WorkPuls: Which features of WorkPuls do you particularly like?
Goran: I like the fact that I can see if I’m spending time in productive or unproductive apps. The tool is also really helpful if you want to track your employees. My employees don’t use it yet, but in the nearby future I’m going to suggest them to do so. In my opinion, it would be hypocritical if I asked them to track their time without me tracking my own. I think that once I’m a senior in time tracking, I would have enough leverage to convince them why they should track their own time. With time tracking software, employees don’t need to justify their every minute, expenses etc. especially if they are thousands of miles away from you. I have a distributed team for which this software is ideal. My employees are in Russia, Check republic, Kazakhstan, Bosnia, India… Sometimes it happens that they work for 2-3 months before there are any results, and in the meantime they might feel insecure and bad because they were working but the results are not there. So for me it’s not that I want to track or monitor them, I think it’s beneficial for their own personal sake and productivity. I think that every person who’s willing to grow needs to check their own progress and WorkPuls helps you do that. I honestly don’t think my employees will work for WhoAPI for the next 40 years but if they continue tracking their progress they will still be improving when they are working in another company. I feel the importance of installing in them the habit of tracking their work. I think the only way to convince them and to transition them easy is that they crave the idea to track time. I think it doesn’t work the other way round. Unhappy employee is not good employee.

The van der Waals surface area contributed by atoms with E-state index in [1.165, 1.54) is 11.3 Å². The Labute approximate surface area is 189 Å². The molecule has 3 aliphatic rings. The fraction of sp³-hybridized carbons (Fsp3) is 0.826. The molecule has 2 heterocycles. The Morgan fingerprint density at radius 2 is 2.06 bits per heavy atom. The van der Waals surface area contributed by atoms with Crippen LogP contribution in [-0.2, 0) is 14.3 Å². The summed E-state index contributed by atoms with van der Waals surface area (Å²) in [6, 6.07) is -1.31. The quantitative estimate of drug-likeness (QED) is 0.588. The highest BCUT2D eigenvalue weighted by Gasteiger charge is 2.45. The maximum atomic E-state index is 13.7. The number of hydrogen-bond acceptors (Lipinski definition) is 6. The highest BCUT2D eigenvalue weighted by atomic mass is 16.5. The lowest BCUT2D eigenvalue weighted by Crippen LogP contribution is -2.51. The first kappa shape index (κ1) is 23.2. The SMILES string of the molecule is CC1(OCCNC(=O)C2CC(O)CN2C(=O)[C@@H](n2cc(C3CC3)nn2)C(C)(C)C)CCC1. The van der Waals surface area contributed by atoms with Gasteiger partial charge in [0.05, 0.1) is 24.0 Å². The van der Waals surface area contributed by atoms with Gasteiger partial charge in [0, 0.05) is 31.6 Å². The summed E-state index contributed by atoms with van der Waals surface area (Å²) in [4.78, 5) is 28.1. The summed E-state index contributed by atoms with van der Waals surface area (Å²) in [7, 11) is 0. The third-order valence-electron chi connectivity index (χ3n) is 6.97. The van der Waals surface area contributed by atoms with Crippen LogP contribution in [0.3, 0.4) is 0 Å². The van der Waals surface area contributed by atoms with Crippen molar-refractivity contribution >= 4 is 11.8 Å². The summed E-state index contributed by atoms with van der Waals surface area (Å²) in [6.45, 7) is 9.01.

WorkPuls: Being a productivity junkie, how much do your assumptions on time expenditure differ from the findings of WorkPuls?